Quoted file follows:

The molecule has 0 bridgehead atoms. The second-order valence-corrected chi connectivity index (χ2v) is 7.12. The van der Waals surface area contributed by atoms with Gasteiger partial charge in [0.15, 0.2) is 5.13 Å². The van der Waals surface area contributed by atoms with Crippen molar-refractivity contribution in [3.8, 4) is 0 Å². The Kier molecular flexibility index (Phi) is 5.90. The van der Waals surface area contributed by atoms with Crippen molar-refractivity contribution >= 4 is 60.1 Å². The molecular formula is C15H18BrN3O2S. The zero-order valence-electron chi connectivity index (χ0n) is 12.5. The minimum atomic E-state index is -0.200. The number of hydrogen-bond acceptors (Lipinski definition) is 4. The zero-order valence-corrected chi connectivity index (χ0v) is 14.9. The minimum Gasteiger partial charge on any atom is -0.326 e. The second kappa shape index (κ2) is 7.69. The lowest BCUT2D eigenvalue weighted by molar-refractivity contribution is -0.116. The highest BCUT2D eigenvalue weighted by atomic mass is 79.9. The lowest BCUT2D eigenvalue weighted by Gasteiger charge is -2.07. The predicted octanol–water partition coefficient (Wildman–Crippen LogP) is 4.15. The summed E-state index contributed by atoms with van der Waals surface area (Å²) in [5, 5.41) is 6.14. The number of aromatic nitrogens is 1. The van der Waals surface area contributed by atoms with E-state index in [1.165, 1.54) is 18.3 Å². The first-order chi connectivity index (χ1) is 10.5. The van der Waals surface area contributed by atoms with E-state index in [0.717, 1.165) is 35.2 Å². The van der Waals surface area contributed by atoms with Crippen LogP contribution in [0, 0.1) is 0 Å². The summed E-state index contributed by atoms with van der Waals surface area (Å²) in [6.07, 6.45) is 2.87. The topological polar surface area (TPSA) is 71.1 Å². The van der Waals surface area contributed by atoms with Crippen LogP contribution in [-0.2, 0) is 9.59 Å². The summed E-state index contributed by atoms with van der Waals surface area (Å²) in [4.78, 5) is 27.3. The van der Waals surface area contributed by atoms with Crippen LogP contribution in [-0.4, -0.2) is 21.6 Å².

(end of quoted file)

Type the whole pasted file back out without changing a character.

The molecule has 0 bridgehead atoms. The second-order valence-corrected chi connectivity index (χ2v) is 7.12. The van der Waals surface area contributed by atoms with Gasteiger partial charge in [0.15, 0.2) is 5.13 Å². The van der Waals surface area contributed by atoms with Crippen molar-refractivity contribution in [3.8, 4) is 0 Å². The Kier molecular flexibility index (Phi) is 5.90. The van der Waals surface area contributed by atoms with Crippen molar-refractivity contribution >= 4 is 60.1 Å². The molecular formula is C15H18BrN3O2S. The zero-order valence-electron chi connectivity index (χ0n) is 12.5. The minimum atomic E-state index is -0.200. The number of hydrogen-bond acceptors (Lipinski definition) is 4. The zero-order valence-corrected chi connectivity index (χ0v) is 14.9. The minimum Gasteiger partial charge on any atom is -0.326 e. The second kappa shape index (κ2) is 7.69. The lowest BCUT2D eigenvalue weighted by molar-refractivity contribution is -0.116. The highest BCUT2D eigenvalue weighted by atomic mass is 79.9. The lowest BCUT2D eigenvalue weighted by Gasteiger charge is -2.07. The predicted octanol–water partition coefficient (Wildman–Crippen LogP) is 4.15. The summed E-state index contributed by atoms with van der Waals surface area (Å²) in [5, 5.41) is 6.14. The number of aromatic nitrogens is 1. The van der Waals surface area contributed by atoms with E-state index in [1.165, 1.54) is 18.3 Å². The first-order chi connectivity index (χ1) is 10.5. The van der Waals surface area contributed by atoms with E-state index in [0.717, 1.165) is 35.2 Å². The van der Waals surface area contributed by atoms with Crippen LogP contribution in [0, 0.1) is 0 Å². The summed E-state index contributed by atoms with van der Waals surface area (Å²) in [6.07, 6.45) is 2.87. The topological polar surface area (TPSA) is 71.1 Å². The van der Waals surface area contributed by atoms with Crippen LogP contribution in [-0.2, 0) is 9.59 Å². The summed E-state index contributed by atoms with van der Waals surface area (Å²) in [4.78, 5) is 27.3. The van der Waals surface area contributed by atoms with Crippen LogP contribution in [-0.4, -0.2) is 21.6 Å².